For a Good Start – Good Vision in Childhood

1 October 2023

Article first published: October 2023

Children's eye health is an emotional issue. Good vision in childhood is considered an important prerequisite for physical, mental and social development.1 The current debate focuses on the management of progressive myopia. This is a rapidly progressive form of myopia, usually caused by excessive eye length growth. But how does this defective vision develop? What role does our (digital) everyday life play for eye health? And how can good vision be supported in childhood?

The development of the human eye begins before birth and continues well after – into school age. A regular development of the refractive power of the eye in comparison to its axial length over time is called emmetropization.
The most common form of ametropia in children – in other words defective vision – is so-called axial ametropia. Its cause, as the name suggests, lies in the axial length of the eyeball. If the eye is too short compared to the refractive power of its refractive media (cornea, lens, aqueous humor and vitreous body), farsightedness (hyperopia) develops; if the eye is comparatively too long, nearsightedness (myopia – Fig. 1) develops. Ideally, the growth of the eyeball over time ensures that the eye becomes right-sighted (emmetropic). The refractive power of the refractive media and the length of the eye are then exactly matched. According to current knowledge, this growth process is controlled by the retina. As a projection surface it adapts to the shape of the eye and thus enables the formation of good vision.2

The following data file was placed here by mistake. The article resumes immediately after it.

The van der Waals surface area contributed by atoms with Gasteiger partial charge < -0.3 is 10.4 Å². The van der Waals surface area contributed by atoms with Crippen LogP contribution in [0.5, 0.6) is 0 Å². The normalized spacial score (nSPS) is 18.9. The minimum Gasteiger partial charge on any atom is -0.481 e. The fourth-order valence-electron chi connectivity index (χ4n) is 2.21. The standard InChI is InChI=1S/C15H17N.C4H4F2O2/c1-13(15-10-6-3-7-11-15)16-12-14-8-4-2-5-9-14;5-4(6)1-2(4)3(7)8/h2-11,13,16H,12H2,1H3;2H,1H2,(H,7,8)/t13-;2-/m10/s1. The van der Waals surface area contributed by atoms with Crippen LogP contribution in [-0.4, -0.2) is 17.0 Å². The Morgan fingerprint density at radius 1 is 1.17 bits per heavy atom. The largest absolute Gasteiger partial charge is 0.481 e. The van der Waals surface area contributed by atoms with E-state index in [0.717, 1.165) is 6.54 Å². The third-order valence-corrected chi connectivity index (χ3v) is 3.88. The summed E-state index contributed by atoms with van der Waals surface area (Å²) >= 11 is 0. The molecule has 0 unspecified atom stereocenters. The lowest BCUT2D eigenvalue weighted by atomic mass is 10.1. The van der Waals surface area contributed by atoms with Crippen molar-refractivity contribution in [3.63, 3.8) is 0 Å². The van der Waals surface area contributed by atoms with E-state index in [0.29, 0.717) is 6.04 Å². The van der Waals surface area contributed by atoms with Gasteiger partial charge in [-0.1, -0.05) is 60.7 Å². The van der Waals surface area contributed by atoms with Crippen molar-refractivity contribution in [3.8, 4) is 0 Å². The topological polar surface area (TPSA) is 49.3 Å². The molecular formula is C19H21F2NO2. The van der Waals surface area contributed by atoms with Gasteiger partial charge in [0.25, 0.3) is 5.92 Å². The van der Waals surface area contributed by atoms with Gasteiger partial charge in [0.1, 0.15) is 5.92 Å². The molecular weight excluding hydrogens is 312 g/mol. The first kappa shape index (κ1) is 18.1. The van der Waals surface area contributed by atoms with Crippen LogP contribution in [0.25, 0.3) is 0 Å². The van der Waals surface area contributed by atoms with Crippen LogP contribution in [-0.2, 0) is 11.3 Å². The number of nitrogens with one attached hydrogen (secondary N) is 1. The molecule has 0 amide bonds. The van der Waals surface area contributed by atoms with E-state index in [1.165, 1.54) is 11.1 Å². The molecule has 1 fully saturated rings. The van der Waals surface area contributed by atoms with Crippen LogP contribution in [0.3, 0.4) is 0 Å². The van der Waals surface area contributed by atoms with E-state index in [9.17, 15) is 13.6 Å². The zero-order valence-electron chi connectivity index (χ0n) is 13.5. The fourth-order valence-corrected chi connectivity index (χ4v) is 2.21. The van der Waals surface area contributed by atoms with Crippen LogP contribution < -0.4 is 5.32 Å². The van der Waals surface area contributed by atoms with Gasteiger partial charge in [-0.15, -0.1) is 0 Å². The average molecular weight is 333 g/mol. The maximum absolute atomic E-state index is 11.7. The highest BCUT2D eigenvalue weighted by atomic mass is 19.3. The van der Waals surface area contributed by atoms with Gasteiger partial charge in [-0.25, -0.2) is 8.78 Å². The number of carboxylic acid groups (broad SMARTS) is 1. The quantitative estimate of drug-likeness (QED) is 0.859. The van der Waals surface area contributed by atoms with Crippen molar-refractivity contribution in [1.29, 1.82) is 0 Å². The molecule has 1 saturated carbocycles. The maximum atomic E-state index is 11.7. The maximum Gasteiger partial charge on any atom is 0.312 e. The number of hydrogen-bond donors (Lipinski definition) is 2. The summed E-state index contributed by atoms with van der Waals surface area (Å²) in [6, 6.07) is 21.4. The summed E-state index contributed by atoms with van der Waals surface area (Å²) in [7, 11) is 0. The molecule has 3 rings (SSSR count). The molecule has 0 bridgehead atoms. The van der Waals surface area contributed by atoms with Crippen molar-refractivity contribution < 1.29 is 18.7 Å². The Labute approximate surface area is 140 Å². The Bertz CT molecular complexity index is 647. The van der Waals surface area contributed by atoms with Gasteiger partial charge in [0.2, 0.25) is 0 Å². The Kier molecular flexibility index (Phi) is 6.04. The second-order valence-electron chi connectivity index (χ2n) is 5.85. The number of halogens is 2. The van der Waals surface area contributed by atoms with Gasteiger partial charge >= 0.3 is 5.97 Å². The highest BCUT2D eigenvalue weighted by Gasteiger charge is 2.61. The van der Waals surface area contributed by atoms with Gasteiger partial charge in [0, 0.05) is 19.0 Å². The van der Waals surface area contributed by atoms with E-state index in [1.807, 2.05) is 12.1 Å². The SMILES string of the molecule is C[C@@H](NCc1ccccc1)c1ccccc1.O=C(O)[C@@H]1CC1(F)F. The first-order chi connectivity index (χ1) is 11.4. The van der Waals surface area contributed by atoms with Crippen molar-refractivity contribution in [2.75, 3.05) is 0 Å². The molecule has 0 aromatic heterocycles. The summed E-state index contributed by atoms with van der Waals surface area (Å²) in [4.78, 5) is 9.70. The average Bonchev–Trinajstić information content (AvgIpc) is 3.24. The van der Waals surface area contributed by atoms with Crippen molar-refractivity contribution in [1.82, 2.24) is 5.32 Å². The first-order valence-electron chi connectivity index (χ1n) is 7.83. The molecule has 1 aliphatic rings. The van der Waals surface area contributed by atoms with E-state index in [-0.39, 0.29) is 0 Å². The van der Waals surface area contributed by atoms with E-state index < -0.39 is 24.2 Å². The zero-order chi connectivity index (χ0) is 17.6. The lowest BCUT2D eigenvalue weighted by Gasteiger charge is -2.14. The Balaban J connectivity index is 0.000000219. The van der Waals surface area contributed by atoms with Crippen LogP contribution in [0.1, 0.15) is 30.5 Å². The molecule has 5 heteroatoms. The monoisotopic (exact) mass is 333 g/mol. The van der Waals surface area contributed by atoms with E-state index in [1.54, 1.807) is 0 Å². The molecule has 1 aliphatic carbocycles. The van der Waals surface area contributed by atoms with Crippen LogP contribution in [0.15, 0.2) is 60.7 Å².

An initial comprehensive ophthalmic and orthoptic examination for children is recommended after the second year of life, as vision develops particularly rapidly in the first two years of life. In this way, visual impairments can be detected early and mitigated with the right treatment.3

Fig.1: If the eye is too long compared to the refractive power of its refractive media myopia develops.

Myopia represents the most common refractive error

With regard to refractive errors in children and adolescents, myopia is currently receiving special attention. With a predicted prevalence of 50 percent by 2050 for the world's population, myopia is a global challenge, although there are significant regional differences.4 Also striking is the increase in progressive and high myopia, which can have serious consequences for eye health.

The impact of visual acuity on academic success

Various studies investigate the role of vision in relation to school performance.6 The results indicate that there is a relationship between performance and visual acuity and refractive errors in children.7 The ability to take in visual information affects learning potential. For example, visual complaints can delay the completion of schoolwork and homework, which in turn can lead to distraction and inattention. The increased time required to complete schoolwork, in turn, provides less time for practice and learning. If an associative relationship is developed between eye discomfort and learning activity, interest and motivation can be permanently disrupted or even lead to avoidance. Blurred or distorted perception of text can affect the speed and efficiency of word processing, reading speed, and reading comprehension.8

"School age is an important period when we talk about the formation of clear, pleasant vision and the associated development. Increasing digitalization, also in learning, further increases the importance of visual content and shows how important the absorption of information via the eye is. The right precautions for and care of children are essential here," says Patrick Michel, ZEISS expert for children's lenses.

Special visual needs of children

The switch between the digital and physical worlds is increasingly determining the viewing needs of children and adolescents. Globally, digital devices such as laptops or smartphones have become an important part of daily life across all age groups. Children and adolescents naturally play, learn and communicate using technologies such as augmented reality. The combination of the physical and digital worlds is thus becoming more immersive and relevant.